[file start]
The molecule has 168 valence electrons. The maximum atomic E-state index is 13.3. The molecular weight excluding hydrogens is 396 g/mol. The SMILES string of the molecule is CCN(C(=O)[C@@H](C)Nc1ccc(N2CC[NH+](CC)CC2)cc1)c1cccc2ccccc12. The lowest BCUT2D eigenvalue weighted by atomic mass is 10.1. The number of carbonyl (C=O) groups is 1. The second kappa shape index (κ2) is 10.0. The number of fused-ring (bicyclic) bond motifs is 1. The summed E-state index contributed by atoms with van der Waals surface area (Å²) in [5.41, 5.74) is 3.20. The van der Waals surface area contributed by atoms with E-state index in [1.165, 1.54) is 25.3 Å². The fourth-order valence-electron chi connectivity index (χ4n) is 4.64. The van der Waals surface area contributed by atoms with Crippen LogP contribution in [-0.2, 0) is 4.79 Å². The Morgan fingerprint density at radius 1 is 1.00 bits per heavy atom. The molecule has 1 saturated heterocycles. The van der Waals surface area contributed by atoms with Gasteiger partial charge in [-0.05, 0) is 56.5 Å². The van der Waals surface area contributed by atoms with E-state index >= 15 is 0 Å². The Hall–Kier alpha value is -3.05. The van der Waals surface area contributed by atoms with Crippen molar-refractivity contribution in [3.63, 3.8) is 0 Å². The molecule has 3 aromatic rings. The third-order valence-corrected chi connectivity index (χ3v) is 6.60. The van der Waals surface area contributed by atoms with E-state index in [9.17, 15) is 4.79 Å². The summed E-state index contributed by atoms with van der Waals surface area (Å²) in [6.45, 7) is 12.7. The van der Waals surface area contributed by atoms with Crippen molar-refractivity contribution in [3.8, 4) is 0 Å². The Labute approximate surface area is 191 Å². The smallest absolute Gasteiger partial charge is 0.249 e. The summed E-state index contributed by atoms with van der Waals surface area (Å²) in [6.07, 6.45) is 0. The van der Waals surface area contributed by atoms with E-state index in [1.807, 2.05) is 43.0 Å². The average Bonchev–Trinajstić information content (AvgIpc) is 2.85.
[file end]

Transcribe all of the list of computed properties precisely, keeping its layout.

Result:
The molecule has 168 valence electrons. The maximum atomic E-state index is 13.3. The molecular weight excluding hydrogens is 396 g/mol. The SMILES string of the molecule is CCN(C(=O)[C@@H](C)Nc1ccc(N2CC[NH+](CC)CC2)cc1)c1cccc2ccccc12. The lowest BCUT2D eigenvalue weighted by atomic mass is 10.1. The number of carbonyl (C=O) groups is 1. The second kappa shape index (κ2) is 10.0. The number of fused-ring (bicyclic) bond motifs is 1. The summed E-state index contributed by atoms with van der Waals surface area (Å²) in [5.41, 5.74) is 3.20. The van der Waals surface area contributed by atoms with E-state index in [1.165, 1.54) is 25.3 Å². The fourth-order valence-electron chi connectivity index (χ4n) is 4.64. The van der Waals surface area contributed by atoms with Crippen LogP contribution in [-0.2, 0) is 4.79 Å². The Morgan fingerprint density at radius 1 is 1.00 bits per heavy atom. The molecule has 1 saturated heterocycles. The van der Waals surface area contributed by atoms with Gasteiger partial charge in [-0.05, 0) is 56.5 Å². The van der Waals surface area contributed by atoms with E-state index >= 15 is 0 Å². The Hall–Kier alpha value is -3.05. The van der Waals surface area contributed by atoms with Crippen molar-refractivity contribution in [3.63, 3.8) is 0 Å². The molecule has 3 aromatic rings. The third-order valence-corrected chi connectivity index (χ3v) is 6.60. The van der Waals surface area contributed by atoms with E-state index in [9.17, 15) is 4.79 Å². The summed E-state index contributed by atoms with van der Waals surface area (Å²) in [6.45, 7) is 12.7. The van der Waals surface area contributed by atoms with Crippen molar-refractivity contribution in [3.8, 4) is 0 Å². The Labute approximate surface area is 191 Å². The smallest absolute Gasteiger partial charge is 0.249 e. The summed E-state index contributed by atoms with van der Waals surface area (Å²) in [6.07, 6.45) is 0. The van der Waals surface area contributed by atoms with E-state index in [1.807, 2.05) is 43.0 Å². The average Bonchev–Trinajstić information content (AvgIpc) is 2.85.